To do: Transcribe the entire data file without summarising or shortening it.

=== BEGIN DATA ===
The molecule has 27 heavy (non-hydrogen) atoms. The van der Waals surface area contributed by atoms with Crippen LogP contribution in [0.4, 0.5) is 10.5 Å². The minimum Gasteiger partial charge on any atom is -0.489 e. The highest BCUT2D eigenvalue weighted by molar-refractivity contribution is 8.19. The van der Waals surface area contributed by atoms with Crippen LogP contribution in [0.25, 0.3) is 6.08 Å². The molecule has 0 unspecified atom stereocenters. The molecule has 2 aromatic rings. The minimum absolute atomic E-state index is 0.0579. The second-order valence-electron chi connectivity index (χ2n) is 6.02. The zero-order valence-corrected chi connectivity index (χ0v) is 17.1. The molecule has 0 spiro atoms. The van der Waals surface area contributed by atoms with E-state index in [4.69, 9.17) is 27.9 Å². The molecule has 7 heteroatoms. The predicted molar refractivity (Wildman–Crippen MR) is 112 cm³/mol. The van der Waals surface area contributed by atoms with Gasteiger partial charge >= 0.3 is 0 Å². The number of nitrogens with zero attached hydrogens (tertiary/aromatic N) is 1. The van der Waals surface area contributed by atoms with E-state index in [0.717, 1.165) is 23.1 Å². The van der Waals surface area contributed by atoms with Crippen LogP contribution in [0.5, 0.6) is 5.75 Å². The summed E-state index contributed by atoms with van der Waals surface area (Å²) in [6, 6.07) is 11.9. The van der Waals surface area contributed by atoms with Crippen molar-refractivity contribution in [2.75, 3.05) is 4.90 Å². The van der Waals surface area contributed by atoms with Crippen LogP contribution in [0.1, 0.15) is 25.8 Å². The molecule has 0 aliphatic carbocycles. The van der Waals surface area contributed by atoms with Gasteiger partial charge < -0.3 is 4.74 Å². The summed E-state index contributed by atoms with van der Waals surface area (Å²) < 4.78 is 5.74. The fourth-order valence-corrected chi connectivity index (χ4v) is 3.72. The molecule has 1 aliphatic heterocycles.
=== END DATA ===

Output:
The molecule has 27 heavy (non-hydrogen) atoms. The van der Waals surface area contributed by atoms with Crippen LogP contribution in [0.4, 0.5) is 10.5 Å². The minimum Gasteiger partial charge on any atom is -0.489 e. The highest BCUT2D eigenvalue weighted by molar-refractivity contribution is 8.19. The van der Waals surface area contributed by atoms with Crippen LogP contribution in [0.25, 0.3) is 6.08 Å². The molecule has 0 unspecified atom stereocenters. The molecule has 2 aromatic rings. The minimum absolute atomic E-state index is 0.0579. The second-order valence-electron chi connectivity index (χ2n) is 6.02. The zero-order valence-corrected chi connectivity index (χ0v) is 17.1. The molecule has 0 spiro atoms. The van der Waals surface area contributed by atoms with E-state index in [4.69, 9.17) is 27.9 Å². The molecule has 7 heteroatoms. The predicted molar refractivity (Wildman–Crippen MR) is 112 cm³/mol. The van der Waals surface area contributed by atoms with Gasteiger partial charge >= 0.3 is 0 Å². The number of nitrogens with zero attached hydrogens (tertiary/aromatic N) is 1. The van der Waals surface area contributed by atoms with E-state index in [0.717, 1.165) is 23.1 Å². The van der Waals surface area contributed by atoms with Crippen LogP contribution in [0.5, 0.6) is 5.75 Å². The summed E-state index contributed by atoms with van der Waals surface area (Å²) in [6, 6.07) is 11.9. The van der Waals surface area contributed by atoms with Crippen molar-refractivity contribution in [2.75, 3.05) is 4.90 Å². The van der Waals surface area contributed by atoms with Crippen LogP contribution in [0.1, 0.15) is 25.8 Å². The molecule has 0 aliphatic carbocycles. The van der Waals surface area contributed by atoms with Gasteiger partial charge < -0.3 is 4.74 Å². The summed E-state index contributed by atoms with van der Waals surface area (Å²) < 4.78 is 5.74. The fourth-order valence-corrected chi connectivity index (χ4v) is 3.72. The molecule has 1 aliphatic heterocycles.